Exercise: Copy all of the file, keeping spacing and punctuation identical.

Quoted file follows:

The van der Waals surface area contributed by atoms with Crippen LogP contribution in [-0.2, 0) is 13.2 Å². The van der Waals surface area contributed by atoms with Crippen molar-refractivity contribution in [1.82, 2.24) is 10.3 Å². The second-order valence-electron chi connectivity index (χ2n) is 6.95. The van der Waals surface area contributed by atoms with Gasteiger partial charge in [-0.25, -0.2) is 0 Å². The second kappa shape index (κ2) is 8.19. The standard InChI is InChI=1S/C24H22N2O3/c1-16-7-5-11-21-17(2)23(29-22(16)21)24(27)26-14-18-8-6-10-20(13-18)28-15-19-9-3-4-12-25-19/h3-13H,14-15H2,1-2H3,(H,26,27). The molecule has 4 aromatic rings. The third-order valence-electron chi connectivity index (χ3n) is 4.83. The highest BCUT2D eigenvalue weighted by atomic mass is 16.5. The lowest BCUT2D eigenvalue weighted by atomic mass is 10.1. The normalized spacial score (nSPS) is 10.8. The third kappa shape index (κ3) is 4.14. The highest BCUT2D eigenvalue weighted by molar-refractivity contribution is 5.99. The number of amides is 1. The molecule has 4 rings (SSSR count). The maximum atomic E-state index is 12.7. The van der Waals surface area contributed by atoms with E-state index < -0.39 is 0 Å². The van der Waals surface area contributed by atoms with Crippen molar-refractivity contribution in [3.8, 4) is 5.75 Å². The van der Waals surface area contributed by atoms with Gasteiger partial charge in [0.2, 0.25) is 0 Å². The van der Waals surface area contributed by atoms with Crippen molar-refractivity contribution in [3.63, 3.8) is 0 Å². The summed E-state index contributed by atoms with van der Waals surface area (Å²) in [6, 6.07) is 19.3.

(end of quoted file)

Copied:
The van der Waals surface area contributed by atoms with Crippen LogP contribution in [-0.2, 0) is 13.2 Å². The van der Waals surface area contributed by atoms with Crippen molar-refractivity contribution in [1.82, 2.24) is 10.3 Å². The second-order valence-electron chi connectivity index (χ2n) is 6.95. The van der Waals surface area contributed by atoms with Gasteiger partial charge in [-0.25, -0.2) is 0 Å². The second kappa shape index (κ2) is 8.19. The standard InChI is InChI=1S/C24H22N2O3/c1-16-7-5-11-21-17(2)23(29-22(16)21)24(27)26-14-18-8-6-10-20(13-18)28-15-19-9-3-4-12-25-19/h3-13H,14-15H2,1-2H3,(H,26,27). The molecule has 4 aromatic rings. The third-order valence-electron chi connectivity index (χ3n) is 4.83. The highest BCUT2D eigenvalue weighted by atomic mass is 16.5. The lowest BCUT2D eigenvalue weighted by atomic mass is 10.1. The normalized spacial score (nSPS) is 10.8. The third kappa shape index (κ3) is 4.14. The highest BCUT2D eigenvalue weighted by molar-refractivity contribution is 5.99. The number of amides is 1. The molecule has 4 rings (SSSR count). The maximum atomic E-state index is 12.7. The van der Waals surface area contributed by atoms with E-state index < -0.39 is 0 Å². The van der Waals surface area contributed by atoms with Crippen molar-refractivity contribution in [3.8, 4) is 5.75 Å². The van der Waals surface area contributed by atoms with Gasteiger partial charge in [0.2, 0.25) is 0 Å². The van der Waals surface area contributed by atoms with Crippen molar-refractivity contribution in [3.63, 3.8) is 0 Å². The summed E-state index contributed by atoms with van der Waals surface area (Å²) in [6, 6.07) is 19.3.